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In Algeria, online repression targets Amazigh protesters active in Hirak movement

Categories: Advocacy, Harassment, Human Rights, Media, Protest, War & Conflict, Algeria, Middle East & North Africa

Protesters stand with the Algerian flag and an Amazigh flag in Tizi Ouzou, Algeria. Photo by Kader Houali, used with permission.

One Friday morning in late summer 2019, a lone woman marched through the center of Algiers, walked in front of a row of policemen and loudly called for the deposition of now-deceased army general Ahmed Gaid Salah, — hours ahead of the main anti-government march that afternoon.

The Amazigh flag was outlawed in Algeria in June 2019.

Earlier that summer, in June 2019, Gaid outlawed the Amazigh flag [1] that belongs to the Kabyle Berbers, or Amazigh people. Following this decree, dozens of protesters were arrested for brandishing it alongside the national flag during Hirak protests, the popular uprising that erupted in February 2019 in opposition to then-president Abdelaziz Bouteflika running for a fifth term [2].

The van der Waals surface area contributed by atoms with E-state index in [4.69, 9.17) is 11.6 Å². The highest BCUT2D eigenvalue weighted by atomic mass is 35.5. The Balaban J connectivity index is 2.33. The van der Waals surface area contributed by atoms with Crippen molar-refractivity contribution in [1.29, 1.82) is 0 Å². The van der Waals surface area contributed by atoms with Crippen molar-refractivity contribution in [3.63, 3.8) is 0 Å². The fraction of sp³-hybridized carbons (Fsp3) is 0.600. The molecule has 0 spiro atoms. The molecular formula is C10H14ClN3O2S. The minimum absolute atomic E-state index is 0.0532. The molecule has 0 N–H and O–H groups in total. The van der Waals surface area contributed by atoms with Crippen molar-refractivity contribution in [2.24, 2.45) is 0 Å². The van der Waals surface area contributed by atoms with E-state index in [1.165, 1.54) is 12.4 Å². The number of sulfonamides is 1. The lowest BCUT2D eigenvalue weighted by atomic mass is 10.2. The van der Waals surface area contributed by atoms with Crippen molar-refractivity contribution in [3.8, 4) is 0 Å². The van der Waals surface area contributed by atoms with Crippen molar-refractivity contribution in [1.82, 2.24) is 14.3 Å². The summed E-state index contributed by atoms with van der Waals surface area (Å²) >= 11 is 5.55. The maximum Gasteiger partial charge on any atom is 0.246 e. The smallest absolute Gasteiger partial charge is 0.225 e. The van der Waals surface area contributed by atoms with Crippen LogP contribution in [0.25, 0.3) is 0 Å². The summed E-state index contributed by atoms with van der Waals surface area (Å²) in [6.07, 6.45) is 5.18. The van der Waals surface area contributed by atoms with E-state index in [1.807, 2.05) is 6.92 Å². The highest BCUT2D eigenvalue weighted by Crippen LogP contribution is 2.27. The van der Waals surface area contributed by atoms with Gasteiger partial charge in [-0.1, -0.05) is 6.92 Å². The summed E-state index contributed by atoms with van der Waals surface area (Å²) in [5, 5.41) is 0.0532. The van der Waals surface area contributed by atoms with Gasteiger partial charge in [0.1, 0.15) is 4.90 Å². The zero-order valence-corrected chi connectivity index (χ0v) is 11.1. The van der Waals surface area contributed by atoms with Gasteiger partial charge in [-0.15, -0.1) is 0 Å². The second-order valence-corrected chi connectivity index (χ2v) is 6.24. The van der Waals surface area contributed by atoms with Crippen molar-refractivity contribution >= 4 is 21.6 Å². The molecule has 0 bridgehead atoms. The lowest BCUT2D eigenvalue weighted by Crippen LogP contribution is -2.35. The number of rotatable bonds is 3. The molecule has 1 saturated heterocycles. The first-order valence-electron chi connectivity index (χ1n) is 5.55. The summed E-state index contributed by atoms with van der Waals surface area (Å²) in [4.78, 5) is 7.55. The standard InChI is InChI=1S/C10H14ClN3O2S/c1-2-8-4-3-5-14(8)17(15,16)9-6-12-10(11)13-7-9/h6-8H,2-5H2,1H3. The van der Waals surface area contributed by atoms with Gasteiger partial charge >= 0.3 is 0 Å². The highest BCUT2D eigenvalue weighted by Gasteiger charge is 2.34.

“This woman braved two things: In the morning, there are more arrests and it is unimaginable to speak about Gaid,” said Meziane Abane, a journalist who captured the woman on film. He uploaded the video [3] to the Facebook page of his news website, L'Avant-Garde Algérie [4] (Algerian authorities recently blocked [5] the website). 

Moments later, insults started pouring in. Comments like “you are the residue of France,” “France is your mother,” and “son of France” flooded the comments section. In one day, the video had 1 million views and up to 4 million comments.

Those from the Kabyles region are often associated with France, Algeria's former colonial power. Online trolls use slurs to target and accuse those from Kabyles of being separatists that threaten “national unity.”

“This is when I understood the power [of these online trolls],” said Abane, in a phone interview with Global Voices. “I was asking myself, when are they going to stop? Are they going to stop? They stopped at 6 in the morning!”

Abane himself is from the town of Bouïra in Kabylie, a mountainous region bordering the Mediterranean Sea and home to the Amazigh people. The comments — while rooted in a political battle — specifically target Kabyle activists with racist overtones.